The determination of whether a case is fit for the grant of bail involves the balancing of numerous factors, among which the nature of the offence, the severity of the punishment and a prima facie view of the involvement of the accused are important. No straitjacket formula exists for courts to assess an application for the grant or rejection of bail. The above mentioned has been laid down by the apex court in the case of Mahipal v. Rajesh Kumar, (2020) 2 SCC 118 and has given the premise to be followed by the Delhi High Court in the present case of Shakuntala Devi Golyan v. State Nct Of Delhi And Ors. [CRL.M.C. 1209/2021 & CRL.M.A. 6143/2021 (Stay)] which was decided by a single judge bench comprising Justice Subramonium Prasad on 14th June 2021.
The facts of the case are as follows. The petitioner was approached by the respondents herein to purchase an apartment unit in their project namely, ‘Project Sovereign Next’ and lured by the offer, the petitioner undertook to make this purchase. The petitioner was to be given the possession by 30th November 2017. The petitioner paid a total sum of Rs.1,10,09,459/- to the accused, out of the total sale consideration of Rs.2,07,50,500/- , which is more than 50% of the sale consideration. It was stated that since the project was not complete even after three years of the promised date a legal notice was sent by the petitioner herein on 22.04.2017, demanding refund of the total amount paid by the petitioner with interest at the rate of 18% per annum. Thereafter, the petitioner filed a complaint before the National Consumer Disputes Redressal Commission and the Metropolitan Magistrate for the refund of the amount.
The learned Metropolitan Magistrate vide the order impugned herein granted bail to the respondent No.2 and 3 herein and also granted exemption to the other accused for not appearing in front of the court. The present petition under Section 482 Cr.P.C is directed against the order whereby the Metropolitan Magistrate, Saket Courts, Delhi, granted bail to the accused Vijender (respondent No.2 herein) and Brij Kishor (respondent No.3 herein) and exempted the other accused namely Anil Bhalla, Gautam and Gaurav from appearance. It is pertinent to mention here that the instant petition is restricted only to the portion granting bail to respondent No.2 and respondent No.3.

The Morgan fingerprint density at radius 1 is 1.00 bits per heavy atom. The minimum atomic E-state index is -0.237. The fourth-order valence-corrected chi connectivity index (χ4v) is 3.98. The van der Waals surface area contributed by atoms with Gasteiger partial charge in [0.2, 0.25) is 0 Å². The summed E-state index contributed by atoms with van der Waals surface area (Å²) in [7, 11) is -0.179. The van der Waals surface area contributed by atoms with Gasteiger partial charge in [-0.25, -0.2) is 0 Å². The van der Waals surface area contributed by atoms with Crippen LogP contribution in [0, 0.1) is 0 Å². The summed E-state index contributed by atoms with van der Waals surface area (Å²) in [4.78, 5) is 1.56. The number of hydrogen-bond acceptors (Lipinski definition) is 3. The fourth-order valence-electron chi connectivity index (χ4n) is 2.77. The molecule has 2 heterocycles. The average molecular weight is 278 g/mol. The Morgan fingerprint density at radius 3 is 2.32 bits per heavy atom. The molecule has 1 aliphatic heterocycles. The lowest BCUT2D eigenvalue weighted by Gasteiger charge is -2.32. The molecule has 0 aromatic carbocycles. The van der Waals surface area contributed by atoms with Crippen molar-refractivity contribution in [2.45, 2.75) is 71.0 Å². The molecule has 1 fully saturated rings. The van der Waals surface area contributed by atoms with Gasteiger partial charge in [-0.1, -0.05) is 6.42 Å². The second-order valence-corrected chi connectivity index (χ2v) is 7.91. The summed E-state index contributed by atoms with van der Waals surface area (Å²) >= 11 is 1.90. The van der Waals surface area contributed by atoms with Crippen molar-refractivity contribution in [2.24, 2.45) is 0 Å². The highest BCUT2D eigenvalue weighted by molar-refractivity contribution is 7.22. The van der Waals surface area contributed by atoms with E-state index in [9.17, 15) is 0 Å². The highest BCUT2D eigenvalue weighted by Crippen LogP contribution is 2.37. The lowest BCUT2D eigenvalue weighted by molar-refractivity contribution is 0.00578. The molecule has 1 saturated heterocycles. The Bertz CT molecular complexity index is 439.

It was hence submitted by the counsel for petitioner that the respondents have committed a serious offence and there lies no reason for them to be granted bail or to not appear before the Metropolitan Magistrate.
After an in depth perusal of the facts and arguments presented, the court vehemently relied upon the fact that Once the Magistrate has exercised his discretion it is not for the High Court to substitute its own discretion to that of the Magistrate or to examine the case on merits with a view to find out whether or not the allegations in the complaint, if proved, would ultimately end in conviction of the accused. The court took into consideration the judgments in the cases of Nagawwa v. V.S. Konjalgi, (1976) 3 SCC 736) and Mahipal v. Rajesh Kumar, (2020) 2 SCC 118 and was of the opinion that “The learned Metropolitan Magistrate while considering the petition was justified in holding that the question as to whether the accused persons had dishonest intention right at the time of entering into agreement with the complainant/petitioner herein or not is a matter of trial. It is to be noted at this juncture that the counsel for the accused persons had stated that the building is complete and the petitioner herein has not made more than 50% of the payment of the property. No material has been produced before this Court to show that the accused, who had been granted bail by the order impugned herein, have criminal antecedents or that they would flee from justice. It cannot be said that the order impugned herein suffers from non- application of mind. It is trite law that when bail is granted, an appellate Court must be very slow to interfere and when it is found that there is proper application of mind by the Court below in granting bail then the superior Court should not interfere with such orders. In view of the above, no interference is called for.”
Hence, the petition was dismissed.